Tall Marin Cilic (*1988 / CRO) belongs not only because of his impressive 198 cm (6’6”) build to the better servers on the ATP Tour. His service (obviously a clear Service 3.0) has also some excellent technical qualities, mainly around the quite often almost perfect pronation. Despite that, a deeper look at the stats shows that Marin’s service, for some probably quite surprisingly, doesn’t have the efficiency of the very best in the business. In my personal opinion, Marin’s relatively limited service reliability was, over the years, the main reason for some of his tough loses in tight matches, like to Guido Pella (ARG) in the 2nd round of the 2018 Wimbledon, to Kei Nishikori (JPN) in the quarterfinals of the 2018 US Open or to Marin Copil (ROM) in the 2nd round of the 2018 Swiss Indoors, to name just some from the current year. This relative weakness, when compared to his very best peers, might have cost him quite a few titles and quite some millions on prize-money over the years.
Over his entire ATP Tour career, Cilic has just 56% of the 1st services in the game, in comparison Djokovic 65%, Nadal 69%, Federer 62%, Del Potro 64%, A. Zverev 63%, Anderson 65%, Raonic 63%, Isner 69%, Thiem 59%, Nishikori 61%, Khachanov 60%, Coric 62%, Fognini 59%, Edmund 59%, Tsitsipas 58%, Kyrgios 65%, Murray 58%, Wawrinka 58%, Sampras 59%, Copil 57%, Becker 57%, Muller 61 %, Karlovic 66% – so all the current (and also the here mentioned former) top 10 players and even some of the players (still) ranked quite far behind Cilic have a higher 1st service percentage than him. Cilic then makes a bit up for that by winning a very solid 77% of the points while his 1st service went in (Karlovic 83%, Raonic 81%, Sampras 81%, Becker 79%, Isner 78%, Muller 78%, Anderson 77%, Federer 77%, Kyrgios 77%, Copil 75%, Tsitsipas 75%, Murray 74%, Del Potro 74%, Thiem 74%, Djokovic 73%, A. Zverev 73%, Wawrinka 73%, Nadal 72%).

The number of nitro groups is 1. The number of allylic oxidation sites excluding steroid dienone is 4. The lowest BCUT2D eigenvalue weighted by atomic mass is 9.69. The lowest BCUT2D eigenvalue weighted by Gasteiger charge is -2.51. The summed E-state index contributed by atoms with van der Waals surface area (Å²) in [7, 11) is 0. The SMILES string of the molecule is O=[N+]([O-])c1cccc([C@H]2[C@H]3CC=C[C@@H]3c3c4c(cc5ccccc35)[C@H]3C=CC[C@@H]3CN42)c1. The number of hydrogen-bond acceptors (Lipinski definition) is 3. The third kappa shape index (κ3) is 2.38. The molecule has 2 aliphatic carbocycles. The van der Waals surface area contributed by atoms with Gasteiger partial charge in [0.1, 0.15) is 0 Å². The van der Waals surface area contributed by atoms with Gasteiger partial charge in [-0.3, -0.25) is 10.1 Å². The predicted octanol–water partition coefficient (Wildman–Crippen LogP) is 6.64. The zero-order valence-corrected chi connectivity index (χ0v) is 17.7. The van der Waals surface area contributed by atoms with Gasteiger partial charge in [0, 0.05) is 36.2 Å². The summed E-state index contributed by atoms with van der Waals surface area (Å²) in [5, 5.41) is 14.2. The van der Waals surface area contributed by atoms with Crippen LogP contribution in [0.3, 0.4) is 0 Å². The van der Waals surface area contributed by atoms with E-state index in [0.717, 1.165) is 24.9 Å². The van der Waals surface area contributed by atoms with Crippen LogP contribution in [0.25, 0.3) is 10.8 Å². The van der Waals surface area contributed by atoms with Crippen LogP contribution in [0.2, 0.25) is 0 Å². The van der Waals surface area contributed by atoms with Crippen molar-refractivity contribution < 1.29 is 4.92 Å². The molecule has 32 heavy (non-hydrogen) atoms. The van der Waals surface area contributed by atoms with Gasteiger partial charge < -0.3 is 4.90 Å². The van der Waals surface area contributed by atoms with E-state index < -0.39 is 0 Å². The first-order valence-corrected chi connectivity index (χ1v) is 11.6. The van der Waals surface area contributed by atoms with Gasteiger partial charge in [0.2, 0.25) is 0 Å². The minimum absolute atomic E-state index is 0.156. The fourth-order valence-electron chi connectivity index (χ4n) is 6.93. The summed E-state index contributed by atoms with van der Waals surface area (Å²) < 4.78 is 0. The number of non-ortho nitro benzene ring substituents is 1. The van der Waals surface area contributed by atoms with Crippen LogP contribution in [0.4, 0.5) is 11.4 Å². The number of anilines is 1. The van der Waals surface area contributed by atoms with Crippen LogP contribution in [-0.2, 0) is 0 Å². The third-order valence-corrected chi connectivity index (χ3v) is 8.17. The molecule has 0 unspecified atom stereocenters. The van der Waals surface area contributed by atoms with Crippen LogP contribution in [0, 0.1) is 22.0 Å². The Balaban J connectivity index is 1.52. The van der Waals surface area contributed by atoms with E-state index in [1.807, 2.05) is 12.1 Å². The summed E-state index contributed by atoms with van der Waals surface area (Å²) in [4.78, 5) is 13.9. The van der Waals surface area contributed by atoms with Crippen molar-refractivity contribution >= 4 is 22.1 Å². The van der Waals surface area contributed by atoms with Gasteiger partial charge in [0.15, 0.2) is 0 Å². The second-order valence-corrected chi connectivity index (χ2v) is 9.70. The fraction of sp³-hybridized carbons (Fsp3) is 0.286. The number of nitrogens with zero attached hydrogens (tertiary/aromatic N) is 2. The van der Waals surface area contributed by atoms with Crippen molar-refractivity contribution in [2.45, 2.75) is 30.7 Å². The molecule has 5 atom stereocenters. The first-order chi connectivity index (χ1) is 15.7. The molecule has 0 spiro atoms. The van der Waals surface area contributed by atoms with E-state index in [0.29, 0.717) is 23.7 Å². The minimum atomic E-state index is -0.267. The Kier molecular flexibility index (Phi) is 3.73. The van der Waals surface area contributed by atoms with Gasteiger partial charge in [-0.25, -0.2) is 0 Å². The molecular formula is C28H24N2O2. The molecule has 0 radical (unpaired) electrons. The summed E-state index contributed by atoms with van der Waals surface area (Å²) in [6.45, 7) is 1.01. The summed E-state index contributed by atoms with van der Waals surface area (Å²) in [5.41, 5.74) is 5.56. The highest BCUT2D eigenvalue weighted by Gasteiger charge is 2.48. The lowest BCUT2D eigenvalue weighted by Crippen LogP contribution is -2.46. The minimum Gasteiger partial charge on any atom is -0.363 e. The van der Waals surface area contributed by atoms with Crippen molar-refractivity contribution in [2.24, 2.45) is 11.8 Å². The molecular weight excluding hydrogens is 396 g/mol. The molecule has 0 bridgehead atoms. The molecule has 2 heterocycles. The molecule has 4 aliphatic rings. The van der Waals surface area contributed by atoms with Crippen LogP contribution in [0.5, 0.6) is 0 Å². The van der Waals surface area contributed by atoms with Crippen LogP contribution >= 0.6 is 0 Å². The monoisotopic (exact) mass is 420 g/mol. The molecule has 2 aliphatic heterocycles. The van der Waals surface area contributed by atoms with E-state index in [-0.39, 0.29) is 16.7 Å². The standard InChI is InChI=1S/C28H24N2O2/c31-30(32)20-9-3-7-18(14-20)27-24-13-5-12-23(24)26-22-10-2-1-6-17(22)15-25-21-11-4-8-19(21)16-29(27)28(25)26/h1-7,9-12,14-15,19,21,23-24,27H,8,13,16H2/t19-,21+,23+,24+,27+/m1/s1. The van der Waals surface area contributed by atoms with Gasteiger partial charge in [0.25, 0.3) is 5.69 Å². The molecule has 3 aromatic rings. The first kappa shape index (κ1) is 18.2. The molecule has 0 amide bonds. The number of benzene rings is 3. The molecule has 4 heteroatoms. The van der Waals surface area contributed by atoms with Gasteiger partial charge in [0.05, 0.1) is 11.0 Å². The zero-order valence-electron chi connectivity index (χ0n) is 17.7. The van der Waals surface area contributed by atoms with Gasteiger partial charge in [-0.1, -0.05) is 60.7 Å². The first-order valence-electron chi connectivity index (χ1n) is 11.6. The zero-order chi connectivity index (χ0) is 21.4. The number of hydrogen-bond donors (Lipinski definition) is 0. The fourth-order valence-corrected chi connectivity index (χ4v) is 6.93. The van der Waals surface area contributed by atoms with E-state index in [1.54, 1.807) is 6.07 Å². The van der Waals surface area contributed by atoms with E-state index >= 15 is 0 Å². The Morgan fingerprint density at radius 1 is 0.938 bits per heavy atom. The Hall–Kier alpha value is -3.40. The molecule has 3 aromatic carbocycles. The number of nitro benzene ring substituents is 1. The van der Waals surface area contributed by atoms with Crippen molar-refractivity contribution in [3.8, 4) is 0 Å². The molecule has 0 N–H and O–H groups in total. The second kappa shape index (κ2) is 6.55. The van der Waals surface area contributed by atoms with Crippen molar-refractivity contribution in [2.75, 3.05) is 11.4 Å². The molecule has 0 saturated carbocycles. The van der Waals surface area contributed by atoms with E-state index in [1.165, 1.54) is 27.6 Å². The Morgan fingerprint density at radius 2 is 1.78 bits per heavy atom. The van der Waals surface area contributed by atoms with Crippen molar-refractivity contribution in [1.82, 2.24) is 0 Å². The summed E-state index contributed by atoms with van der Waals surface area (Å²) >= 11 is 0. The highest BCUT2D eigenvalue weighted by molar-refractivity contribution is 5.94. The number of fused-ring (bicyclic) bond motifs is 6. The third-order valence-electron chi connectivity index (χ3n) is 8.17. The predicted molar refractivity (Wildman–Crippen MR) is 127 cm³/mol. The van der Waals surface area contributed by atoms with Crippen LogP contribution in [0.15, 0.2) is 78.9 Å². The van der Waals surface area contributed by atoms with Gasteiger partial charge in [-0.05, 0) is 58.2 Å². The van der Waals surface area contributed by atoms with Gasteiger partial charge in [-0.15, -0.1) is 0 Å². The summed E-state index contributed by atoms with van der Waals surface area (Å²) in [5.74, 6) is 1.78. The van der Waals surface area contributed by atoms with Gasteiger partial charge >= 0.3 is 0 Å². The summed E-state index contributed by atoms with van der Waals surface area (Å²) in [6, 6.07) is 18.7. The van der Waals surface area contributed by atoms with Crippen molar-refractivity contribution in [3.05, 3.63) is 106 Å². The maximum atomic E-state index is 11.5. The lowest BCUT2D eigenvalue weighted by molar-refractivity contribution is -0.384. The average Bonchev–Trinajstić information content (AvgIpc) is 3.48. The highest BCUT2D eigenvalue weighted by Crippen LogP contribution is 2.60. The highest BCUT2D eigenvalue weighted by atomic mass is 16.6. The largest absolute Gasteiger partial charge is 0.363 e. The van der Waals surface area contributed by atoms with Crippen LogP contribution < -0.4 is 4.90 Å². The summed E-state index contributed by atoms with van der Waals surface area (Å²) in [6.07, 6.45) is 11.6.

Also in the percentage of the points won on the 2nd service is Cilic with his 53% behind the best – Federer 57%, Nadal 57%, Isner 56%, Djokovic 55%, Raonic 55%, Wawrinka 54%, Kyrgios 54%, tied with him at 53% are Sampras, Karlovic, Del Potro, Anderson, Coric, Tsitsipas, Thiem, Nishikori, slightly lower at 52% are Murray and Copil, A.Zverev 51%, Becker 50%.